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March 10, 2014
The Hidden Repeal of the Mortgage and Charitable Deductions
by John L. Buckley

Full Text Published by Tax Analysts®

The individual income tax provisions in the tax reform discussion draft released by House Ways and Means Committee Chair Dave Camp, R-Mich., seem to be designed with the goal of minimizing controversy to the maximum extent possible. The draft would repeal the itemized deduction for state and local taxes, a proposal not without controversy, but expected. To the surprise of some, the draft would leave the exclusion for employer-provided healthcare virtually untouched. The only provision affecting that exclusion is the inclusion of employer-provided healthcare in the base of the 10 percent surtax. It also would make limited direct changes to the charitable contribution deduction by imposing a 2 percent floor on deductibility and to the home mortgage interest deduction by imposing a $500,000 cap on new mortgages.

However, the interaction of several aspects of the discussion draft indirectly would do something that few, if any, members of Congress would dare to propose. The discussion draft would effectively repeal long-standing incentives for charitable giving and home ownership for all but 5 percent of individual taxpayers. And, for reasons discussed below, the percentage of individuals unable to claim the charitable and home mortgage deductions may grow in the future. The "hidden" repeals result from the combination of direct changes to those deductions and the indirect effects of changes to other provisions.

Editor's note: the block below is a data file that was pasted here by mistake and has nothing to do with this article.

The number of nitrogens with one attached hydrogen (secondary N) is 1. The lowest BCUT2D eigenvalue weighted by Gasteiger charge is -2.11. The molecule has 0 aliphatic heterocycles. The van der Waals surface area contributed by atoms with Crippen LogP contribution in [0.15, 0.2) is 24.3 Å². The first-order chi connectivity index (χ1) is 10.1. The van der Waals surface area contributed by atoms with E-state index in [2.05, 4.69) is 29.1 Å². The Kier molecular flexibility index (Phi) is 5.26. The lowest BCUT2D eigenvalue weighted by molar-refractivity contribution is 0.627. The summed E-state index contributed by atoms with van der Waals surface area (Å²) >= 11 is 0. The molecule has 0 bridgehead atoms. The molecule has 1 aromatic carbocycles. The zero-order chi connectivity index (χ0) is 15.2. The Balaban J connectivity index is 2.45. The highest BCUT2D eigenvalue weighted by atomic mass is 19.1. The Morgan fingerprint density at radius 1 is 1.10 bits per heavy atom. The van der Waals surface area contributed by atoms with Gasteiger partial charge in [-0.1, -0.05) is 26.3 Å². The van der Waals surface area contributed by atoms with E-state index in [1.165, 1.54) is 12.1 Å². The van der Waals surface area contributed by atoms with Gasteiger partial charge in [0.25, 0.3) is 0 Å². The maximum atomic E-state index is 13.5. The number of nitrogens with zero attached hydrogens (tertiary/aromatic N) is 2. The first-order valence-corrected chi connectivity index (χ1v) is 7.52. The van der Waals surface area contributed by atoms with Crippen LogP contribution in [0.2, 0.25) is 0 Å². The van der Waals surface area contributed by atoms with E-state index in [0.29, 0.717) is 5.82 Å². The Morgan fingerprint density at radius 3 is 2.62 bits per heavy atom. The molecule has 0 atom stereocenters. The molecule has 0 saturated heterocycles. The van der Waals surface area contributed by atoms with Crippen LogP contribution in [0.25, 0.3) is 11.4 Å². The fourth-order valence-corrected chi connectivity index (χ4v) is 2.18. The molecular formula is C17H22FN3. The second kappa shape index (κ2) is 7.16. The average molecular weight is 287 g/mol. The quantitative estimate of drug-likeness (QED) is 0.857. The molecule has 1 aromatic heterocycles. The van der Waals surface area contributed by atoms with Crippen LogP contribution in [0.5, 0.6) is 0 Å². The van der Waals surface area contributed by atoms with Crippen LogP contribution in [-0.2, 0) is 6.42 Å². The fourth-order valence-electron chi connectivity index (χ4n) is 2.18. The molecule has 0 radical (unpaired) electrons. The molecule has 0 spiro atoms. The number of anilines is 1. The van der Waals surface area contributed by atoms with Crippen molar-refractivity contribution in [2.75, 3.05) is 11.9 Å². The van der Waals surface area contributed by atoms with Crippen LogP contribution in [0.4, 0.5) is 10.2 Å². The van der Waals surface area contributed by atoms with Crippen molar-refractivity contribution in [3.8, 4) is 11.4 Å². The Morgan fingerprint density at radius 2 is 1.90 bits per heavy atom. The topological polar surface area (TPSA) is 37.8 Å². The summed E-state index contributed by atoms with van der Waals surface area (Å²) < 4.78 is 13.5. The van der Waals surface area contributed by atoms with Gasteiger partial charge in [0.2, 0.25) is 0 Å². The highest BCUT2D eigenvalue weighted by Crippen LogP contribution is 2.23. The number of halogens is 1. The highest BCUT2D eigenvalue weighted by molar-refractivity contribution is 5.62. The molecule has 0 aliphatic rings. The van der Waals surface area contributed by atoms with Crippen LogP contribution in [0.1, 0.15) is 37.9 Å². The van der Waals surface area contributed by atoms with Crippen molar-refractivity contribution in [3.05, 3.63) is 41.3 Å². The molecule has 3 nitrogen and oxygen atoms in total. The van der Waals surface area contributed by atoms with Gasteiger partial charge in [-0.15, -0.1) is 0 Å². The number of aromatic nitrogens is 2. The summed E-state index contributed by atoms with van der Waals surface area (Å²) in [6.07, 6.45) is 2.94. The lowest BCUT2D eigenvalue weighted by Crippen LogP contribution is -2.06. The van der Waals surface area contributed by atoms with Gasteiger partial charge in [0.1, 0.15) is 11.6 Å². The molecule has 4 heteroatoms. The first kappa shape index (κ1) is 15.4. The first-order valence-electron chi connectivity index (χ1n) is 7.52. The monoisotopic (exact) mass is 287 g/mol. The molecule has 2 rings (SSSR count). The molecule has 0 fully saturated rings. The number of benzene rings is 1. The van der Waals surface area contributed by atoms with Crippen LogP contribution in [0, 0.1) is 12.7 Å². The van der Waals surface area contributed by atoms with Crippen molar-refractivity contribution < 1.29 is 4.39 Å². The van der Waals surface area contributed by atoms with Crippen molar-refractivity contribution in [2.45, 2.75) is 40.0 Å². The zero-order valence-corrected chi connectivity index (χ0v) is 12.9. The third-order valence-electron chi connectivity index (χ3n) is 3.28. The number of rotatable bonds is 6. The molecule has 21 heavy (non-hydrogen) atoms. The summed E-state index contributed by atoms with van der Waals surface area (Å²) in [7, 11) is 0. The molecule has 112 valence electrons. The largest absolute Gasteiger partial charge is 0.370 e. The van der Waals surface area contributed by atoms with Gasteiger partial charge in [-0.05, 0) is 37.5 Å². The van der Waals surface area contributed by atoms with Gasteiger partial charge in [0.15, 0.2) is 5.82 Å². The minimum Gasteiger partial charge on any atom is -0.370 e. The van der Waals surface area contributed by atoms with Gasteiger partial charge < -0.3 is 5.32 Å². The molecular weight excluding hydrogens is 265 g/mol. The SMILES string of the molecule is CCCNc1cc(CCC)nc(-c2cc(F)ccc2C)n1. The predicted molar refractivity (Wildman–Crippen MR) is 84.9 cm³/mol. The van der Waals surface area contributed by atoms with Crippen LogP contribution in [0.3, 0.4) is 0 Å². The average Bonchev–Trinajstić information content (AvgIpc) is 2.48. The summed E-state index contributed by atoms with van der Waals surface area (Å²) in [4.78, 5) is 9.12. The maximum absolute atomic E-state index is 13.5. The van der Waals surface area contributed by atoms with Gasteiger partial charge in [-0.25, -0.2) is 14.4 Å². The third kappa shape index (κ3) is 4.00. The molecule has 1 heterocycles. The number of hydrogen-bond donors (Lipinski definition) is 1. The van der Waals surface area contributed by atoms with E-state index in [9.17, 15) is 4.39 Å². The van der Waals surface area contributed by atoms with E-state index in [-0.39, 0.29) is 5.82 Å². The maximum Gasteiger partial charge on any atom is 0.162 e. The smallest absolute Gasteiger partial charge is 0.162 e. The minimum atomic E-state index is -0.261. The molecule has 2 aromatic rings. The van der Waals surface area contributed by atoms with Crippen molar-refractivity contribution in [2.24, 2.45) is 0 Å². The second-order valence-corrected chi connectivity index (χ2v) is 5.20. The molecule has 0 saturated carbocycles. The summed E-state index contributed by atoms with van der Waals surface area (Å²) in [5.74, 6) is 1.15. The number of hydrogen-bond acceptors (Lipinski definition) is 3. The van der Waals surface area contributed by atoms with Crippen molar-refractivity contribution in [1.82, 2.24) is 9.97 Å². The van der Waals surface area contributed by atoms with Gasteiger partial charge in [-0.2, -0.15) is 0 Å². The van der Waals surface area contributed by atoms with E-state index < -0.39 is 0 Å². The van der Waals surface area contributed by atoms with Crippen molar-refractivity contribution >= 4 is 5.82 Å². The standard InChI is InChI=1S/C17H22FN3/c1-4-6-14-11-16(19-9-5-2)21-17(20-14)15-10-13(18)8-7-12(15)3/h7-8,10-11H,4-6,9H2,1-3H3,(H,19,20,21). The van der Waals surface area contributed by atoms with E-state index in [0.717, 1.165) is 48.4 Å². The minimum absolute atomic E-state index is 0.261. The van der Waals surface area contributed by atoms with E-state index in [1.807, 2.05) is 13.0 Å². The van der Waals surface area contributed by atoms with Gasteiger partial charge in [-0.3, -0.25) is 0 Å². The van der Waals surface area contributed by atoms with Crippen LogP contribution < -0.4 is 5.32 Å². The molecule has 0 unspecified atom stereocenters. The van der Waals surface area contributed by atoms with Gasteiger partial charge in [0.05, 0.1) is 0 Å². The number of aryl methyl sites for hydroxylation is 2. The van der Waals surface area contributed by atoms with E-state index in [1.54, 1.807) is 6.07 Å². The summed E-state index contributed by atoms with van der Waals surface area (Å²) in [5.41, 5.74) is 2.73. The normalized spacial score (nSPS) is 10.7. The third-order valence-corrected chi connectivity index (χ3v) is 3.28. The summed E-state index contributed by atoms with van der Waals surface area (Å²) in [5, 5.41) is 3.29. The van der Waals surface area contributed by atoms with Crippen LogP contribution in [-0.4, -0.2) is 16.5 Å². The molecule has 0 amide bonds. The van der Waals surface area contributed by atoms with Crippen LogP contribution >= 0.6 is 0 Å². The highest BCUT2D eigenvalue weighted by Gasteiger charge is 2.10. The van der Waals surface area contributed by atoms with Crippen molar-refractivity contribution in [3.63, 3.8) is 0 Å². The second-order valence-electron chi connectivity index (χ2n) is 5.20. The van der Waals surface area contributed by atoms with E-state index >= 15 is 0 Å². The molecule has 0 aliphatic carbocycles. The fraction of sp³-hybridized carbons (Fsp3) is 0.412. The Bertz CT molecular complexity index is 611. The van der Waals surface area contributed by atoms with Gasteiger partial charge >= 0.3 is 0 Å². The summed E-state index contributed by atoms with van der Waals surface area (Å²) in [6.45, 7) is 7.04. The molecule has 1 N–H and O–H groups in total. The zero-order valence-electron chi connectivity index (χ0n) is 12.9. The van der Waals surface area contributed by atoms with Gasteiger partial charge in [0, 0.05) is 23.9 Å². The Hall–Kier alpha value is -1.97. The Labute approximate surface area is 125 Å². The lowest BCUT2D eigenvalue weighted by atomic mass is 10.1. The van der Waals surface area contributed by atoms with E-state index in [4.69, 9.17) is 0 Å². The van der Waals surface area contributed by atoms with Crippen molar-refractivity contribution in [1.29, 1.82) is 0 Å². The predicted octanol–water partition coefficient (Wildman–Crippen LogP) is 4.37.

Direct Changes to Charitable Deduction

The discussion draft makes several changes to the charitable deduction, the most relevant of which for purposes of this article is the imposition of a 2 percent floor on the deduction.
1 For most individuals, the provision would simply allow the charitable deduction only for the amount of their charitable contributions that exceed 2 percent of their adjusted gross income.

The Joint Committee on Taxation revenue table for the discussion draft does not include a separate estimate for the 2 percent floor. But the most recent Congressional Budget Office budget options pamphlet shows that a 2 percent floor on the charitable deduction would raise $212 billion over 10 years.2 Although the estimate appears in a CBO publication, it is a JCT estimate. The revenue estimate for the 2 percent floor is approximately 40 percent of the relevant JCT tax expenditure estimate for the entire charitable deduction.3 Clearly, a substantial portion of the charitable contributions now claimed on income tax returns would no longer be deductible.

For individuals with significant assets, there would be ways to minimize the impact of the floor, such as donor-advised funds, private foundations, and simply bunching contributions in a single year that otherwise would have been made over a period of years. Therefore, the major effect of the floor could fall on individuals making small, regular contributions to religious or other charitable institutions.

$500,000 Cap on Mortgages